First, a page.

If things seem a little slow on We Live Security this week it’s because a lot of us are attending the annual RSA Conference in San Francisco, billed as the event “Where the World Talks Security.” And indeed, this is a major gathering of cyber security companies and security experts, now in its twenty-second year (for the first few years it was known as the “Cryptography, Standards & Public Policy” forum).
Unlike the fake conference to which David Harley referred earlier in the week, RSA is very real, and a really good place to take the pulse of information security. We will be providing some thoughts on the show when we get back, but right now we’re busy meeting with fellow security researchers and delivering some of our opinions on security in the form of presentations.
In the ESET booth, Cameron Camp has been doing a live hacking demonstration showing how a mobile device can be the entry point for an attack on a company. I have been talking about “What THEY want with your digital devices” and analyzing the leading motives for criminal hacking, as well as the primary lines of defense, particularly for small to medium size businesses or SMBs.
I also did a longer presentation in the Briefing Center that was called “The SMB Cyber Security Survival Guide.” This is a high level outline of how SMBs can move forward on securing their digital information, along with some of the reasons why they need to do so (hint: the largest group of companies suffering data breaches in the last Verizon Data Breach Investigation Report was those with more than 10 but less that 100 employees).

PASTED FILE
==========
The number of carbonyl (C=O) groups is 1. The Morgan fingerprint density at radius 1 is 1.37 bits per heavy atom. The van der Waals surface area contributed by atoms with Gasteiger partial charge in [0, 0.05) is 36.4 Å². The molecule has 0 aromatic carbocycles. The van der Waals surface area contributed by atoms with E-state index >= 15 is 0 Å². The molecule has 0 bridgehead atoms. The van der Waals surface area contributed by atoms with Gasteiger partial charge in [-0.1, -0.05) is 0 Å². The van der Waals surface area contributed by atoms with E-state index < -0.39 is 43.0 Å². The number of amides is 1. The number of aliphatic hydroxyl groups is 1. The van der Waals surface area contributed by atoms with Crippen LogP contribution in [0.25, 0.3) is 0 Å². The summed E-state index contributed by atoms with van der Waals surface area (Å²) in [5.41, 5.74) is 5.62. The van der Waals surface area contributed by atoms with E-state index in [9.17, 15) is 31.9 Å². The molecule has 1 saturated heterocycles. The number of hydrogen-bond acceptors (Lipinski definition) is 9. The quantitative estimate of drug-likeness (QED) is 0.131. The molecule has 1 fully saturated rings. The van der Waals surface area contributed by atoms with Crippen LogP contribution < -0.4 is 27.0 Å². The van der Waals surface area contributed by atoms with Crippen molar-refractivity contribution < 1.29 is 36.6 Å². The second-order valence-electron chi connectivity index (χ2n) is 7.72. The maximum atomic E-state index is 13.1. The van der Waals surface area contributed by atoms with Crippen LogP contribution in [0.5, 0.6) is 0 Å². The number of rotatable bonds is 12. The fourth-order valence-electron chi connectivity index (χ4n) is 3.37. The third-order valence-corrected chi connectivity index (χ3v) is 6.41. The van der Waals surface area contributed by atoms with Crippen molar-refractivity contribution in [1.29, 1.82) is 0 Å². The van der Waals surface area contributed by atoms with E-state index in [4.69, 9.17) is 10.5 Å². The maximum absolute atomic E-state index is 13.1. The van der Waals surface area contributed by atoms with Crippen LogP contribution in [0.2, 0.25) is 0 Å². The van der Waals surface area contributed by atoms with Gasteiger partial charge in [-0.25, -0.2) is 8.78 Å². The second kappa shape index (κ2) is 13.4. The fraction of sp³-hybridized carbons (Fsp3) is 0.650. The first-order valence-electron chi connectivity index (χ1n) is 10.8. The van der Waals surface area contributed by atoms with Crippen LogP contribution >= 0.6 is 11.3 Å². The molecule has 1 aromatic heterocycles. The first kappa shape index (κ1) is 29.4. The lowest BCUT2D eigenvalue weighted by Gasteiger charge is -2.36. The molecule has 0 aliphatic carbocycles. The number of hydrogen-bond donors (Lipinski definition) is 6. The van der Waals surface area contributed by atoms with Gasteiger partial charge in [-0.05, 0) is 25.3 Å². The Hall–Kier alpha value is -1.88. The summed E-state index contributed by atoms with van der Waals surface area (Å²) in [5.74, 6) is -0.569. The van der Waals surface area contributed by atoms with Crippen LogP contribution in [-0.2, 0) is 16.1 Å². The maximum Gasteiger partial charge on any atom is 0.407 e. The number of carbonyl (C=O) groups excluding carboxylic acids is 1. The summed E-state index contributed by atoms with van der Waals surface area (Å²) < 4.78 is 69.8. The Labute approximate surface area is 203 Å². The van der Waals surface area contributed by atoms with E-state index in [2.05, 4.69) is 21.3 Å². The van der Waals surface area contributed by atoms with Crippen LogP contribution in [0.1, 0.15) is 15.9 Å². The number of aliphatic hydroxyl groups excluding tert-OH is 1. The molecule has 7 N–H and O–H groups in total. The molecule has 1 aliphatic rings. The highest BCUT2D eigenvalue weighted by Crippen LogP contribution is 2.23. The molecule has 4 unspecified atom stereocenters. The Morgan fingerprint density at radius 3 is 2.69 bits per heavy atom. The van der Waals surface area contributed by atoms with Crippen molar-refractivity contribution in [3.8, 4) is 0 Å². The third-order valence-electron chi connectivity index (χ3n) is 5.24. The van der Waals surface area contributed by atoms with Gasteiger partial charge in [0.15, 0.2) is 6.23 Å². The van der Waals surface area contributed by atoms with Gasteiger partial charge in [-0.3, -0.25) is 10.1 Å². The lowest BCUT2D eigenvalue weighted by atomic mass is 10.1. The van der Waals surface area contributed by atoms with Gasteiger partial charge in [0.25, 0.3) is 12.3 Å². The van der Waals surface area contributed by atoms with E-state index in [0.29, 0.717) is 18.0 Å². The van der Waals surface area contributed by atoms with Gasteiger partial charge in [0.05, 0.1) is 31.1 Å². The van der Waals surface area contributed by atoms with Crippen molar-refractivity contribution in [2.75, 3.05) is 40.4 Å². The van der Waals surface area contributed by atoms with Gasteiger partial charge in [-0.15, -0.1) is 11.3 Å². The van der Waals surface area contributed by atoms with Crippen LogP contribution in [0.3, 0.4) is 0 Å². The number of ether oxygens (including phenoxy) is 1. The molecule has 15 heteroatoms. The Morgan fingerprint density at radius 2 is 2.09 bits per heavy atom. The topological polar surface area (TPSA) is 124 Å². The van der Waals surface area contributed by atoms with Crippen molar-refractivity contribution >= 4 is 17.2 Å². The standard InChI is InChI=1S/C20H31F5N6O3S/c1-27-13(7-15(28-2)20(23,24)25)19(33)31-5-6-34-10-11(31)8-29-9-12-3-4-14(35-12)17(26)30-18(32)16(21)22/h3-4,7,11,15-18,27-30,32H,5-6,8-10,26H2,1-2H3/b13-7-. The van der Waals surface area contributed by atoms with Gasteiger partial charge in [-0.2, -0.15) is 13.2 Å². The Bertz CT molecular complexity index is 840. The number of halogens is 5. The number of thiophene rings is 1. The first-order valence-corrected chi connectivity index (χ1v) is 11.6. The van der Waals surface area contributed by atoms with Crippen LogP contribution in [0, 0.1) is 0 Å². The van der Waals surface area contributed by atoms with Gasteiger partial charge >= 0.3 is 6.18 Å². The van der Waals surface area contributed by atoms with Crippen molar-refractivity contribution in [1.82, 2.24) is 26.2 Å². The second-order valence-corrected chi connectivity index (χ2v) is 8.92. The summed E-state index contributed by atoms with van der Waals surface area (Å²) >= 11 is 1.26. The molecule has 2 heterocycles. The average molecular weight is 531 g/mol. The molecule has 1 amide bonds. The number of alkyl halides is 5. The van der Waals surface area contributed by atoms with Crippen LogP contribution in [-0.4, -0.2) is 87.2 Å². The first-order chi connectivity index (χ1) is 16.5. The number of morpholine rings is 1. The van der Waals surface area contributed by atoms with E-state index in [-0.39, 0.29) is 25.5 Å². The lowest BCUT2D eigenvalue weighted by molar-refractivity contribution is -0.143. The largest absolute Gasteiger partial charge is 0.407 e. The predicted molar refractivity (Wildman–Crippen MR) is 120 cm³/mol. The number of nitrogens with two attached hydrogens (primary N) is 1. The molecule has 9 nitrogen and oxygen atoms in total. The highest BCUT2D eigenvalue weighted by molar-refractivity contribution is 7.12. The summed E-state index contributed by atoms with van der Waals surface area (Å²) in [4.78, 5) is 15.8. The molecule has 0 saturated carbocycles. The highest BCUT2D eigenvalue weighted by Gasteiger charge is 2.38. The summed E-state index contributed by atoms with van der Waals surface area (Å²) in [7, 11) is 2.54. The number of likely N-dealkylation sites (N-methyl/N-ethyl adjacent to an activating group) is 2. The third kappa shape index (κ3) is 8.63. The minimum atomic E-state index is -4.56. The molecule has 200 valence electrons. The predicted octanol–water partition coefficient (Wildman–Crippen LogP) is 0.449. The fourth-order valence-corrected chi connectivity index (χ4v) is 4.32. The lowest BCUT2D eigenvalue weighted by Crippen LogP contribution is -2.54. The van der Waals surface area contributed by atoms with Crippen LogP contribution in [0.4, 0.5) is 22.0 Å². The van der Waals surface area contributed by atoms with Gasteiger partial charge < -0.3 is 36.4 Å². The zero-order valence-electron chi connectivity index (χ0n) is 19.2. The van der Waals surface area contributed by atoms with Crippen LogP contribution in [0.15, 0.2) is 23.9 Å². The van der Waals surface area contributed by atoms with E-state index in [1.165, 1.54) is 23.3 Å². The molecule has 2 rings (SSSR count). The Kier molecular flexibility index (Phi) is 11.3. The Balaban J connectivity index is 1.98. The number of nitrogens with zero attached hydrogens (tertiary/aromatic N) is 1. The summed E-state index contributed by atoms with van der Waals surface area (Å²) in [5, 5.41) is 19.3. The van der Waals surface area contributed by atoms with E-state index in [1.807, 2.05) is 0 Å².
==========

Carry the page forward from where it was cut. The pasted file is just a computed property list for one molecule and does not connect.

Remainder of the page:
A number of people have asked for copies of the slides that I used in these two presentations so I thought I would make them available here. The Powerpoint that I presented in the ESET booth was formatted for the large, wide-aspect ratio video wall, so the file is quite large, even after compression into a ZIP file. For that reason I have provided a PDF version as a lightweight alternative for those with low bandwidth.
I hope these prove helpful to you in your efforts to improve cyber security in your organization.
Author Stephen Cobb, ESET